3) You download the libusb package from the sourceforge.net website, by searching for libusb. Pick the libusb-winb32 version. Unzip the downloaded file (libusb-win32-bin-126.96.36.199 when I did it), navigate to the libusb-win32-bin-188.8.131.52/bin folder and enter the i86 folder. Plug in your AVRISP mk II now. Then run the install-filter-win program, which will display the following screen:
Press Next, and you should see your Atmel AVRISP mk II in the list:
Select the AVRISP mk II and hit Install.
If the AVRISP mk II does NOT appear, it is possible that a libusb driver for it has already been installed (and presumably not the filter version, or you would not be having this problem in the first place).You can go back and select the “remove a device filter” option, and if you see the AVRISP mk II in that list, remove it. Then you should be able to re-try the installation of the filter driver for the AVRIPS mk II. If successful, you should get the following message:
4) You should now have a libusb0.dll filter driver installed for the AVRISP mk II. You can check for its presence in the Windows/System32 folder under the filename libusb0.dll. You can test the driver using the testlibusb program (in the x86 folder mentioned above):
We're almost done. However, we have to stop the AVRdude program (used by Arduino for programming) from using the libusb0.dll file that it has already installed in its own folder, and use the new (filter version) one that we've just installed. Do do this, we have to “remove” all instances of the libusb0.dll file from within the c:\program files\arduino folder hierarchy.
The best way to do this is to navigate to the c:\program files\arduino folder, and do a search for “libusb0.dll. Once you have found them, rename them to libusb0.dll.bak (in case something goes wrong and you need them back again!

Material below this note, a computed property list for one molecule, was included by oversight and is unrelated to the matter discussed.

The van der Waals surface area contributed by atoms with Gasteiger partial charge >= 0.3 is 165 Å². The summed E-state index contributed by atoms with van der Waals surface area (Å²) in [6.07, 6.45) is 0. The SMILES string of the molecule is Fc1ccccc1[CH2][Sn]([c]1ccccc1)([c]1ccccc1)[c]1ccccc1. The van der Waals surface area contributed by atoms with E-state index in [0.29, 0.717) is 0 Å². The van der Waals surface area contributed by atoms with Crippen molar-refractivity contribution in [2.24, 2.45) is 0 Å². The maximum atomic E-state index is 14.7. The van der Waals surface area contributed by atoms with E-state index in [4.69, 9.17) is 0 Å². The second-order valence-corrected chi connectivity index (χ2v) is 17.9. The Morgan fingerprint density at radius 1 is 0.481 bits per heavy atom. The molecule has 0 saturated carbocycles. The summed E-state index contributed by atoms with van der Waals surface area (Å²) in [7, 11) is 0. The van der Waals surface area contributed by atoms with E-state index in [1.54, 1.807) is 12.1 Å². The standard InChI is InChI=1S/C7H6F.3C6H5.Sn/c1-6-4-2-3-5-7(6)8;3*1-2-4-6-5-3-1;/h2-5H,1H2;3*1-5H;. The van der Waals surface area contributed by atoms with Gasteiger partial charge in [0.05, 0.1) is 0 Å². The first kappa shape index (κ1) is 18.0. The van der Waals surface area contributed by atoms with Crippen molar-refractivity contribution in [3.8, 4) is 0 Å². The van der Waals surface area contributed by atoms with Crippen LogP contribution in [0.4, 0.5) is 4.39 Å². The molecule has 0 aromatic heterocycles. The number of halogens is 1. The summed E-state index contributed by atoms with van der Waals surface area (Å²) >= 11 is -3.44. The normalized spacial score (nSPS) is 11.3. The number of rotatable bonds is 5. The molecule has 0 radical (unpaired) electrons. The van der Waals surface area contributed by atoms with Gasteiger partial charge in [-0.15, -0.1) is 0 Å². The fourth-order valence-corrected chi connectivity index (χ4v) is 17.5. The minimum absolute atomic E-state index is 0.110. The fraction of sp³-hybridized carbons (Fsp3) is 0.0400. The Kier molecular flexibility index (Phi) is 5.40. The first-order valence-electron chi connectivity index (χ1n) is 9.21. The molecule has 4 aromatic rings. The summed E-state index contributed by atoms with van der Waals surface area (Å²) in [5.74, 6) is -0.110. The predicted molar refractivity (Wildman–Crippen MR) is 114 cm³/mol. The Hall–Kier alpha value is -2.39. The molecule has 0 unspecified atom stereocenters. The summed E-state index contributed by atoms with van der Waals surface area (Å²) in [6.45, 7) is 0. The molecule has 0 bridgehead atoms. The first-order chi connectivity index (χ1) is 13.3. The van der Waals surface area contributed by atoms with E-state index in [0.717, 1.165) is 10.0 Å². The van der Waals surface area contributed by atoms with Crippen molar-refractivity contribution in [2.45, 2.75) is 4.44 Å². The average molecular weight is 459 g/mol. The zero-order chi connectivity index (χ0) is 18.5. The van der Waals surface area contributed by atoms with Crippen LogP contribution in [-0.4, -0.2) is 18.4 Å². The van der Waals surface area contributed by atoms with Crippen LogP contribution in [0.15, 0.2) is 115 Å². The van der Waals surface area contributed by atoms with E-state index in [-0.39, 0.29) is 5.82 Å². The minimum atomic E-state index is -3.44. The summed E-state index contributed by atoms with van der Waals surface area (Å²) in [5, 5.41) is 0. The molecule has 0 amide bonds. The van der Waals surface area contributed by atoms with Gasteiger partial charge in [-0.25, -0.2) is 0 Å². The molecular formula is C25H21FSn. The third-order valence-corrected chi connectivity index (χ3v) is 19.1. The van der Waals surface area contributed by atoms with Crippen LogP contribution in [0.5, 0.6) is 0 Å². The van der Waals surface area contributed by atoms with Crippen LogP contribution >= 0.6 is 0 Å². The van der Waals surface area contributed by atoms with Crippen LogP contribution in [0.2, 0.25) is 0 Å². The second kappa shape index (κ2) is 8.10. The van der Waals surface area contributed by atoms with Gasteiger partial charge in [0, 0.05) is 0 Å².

In the case of my XP computer, there were 3 files, and on my 32-bit Win7 computer, there was an additional libusb0-x64.dll file (for 64 bit windows). Once these files are “removed” by renaming them, AVRdude will still look for libusb0.dll, but will only find the filter version in the windows\system32 folder, (where all windows programs look, by default, if they can't find the necessary DLL in their own folder).
At this point you should be able to open the Studio6.x program and go to the Tools/visual Micro/Programmers tab and select the AVRISP mk II. After you click the “upload using programmer” tab you should now be able to download programs to your AVR target board using the AVRISP mk II programmer, or use the “burn Bootloader” routine in the Tools/Visual Micro menu bar.
NOTE: to use the Visual Micro USB debugging routines, you will still need to connect your Arduino board to the PC using the standard USB connection cable, as fully described in the Visual Micro documentation.
This procedure worked for me on both my XP and 32-bit Windows 7 computers, one with Studio6.1 and the other with Studio6.2 and the Visual Micro plug-in.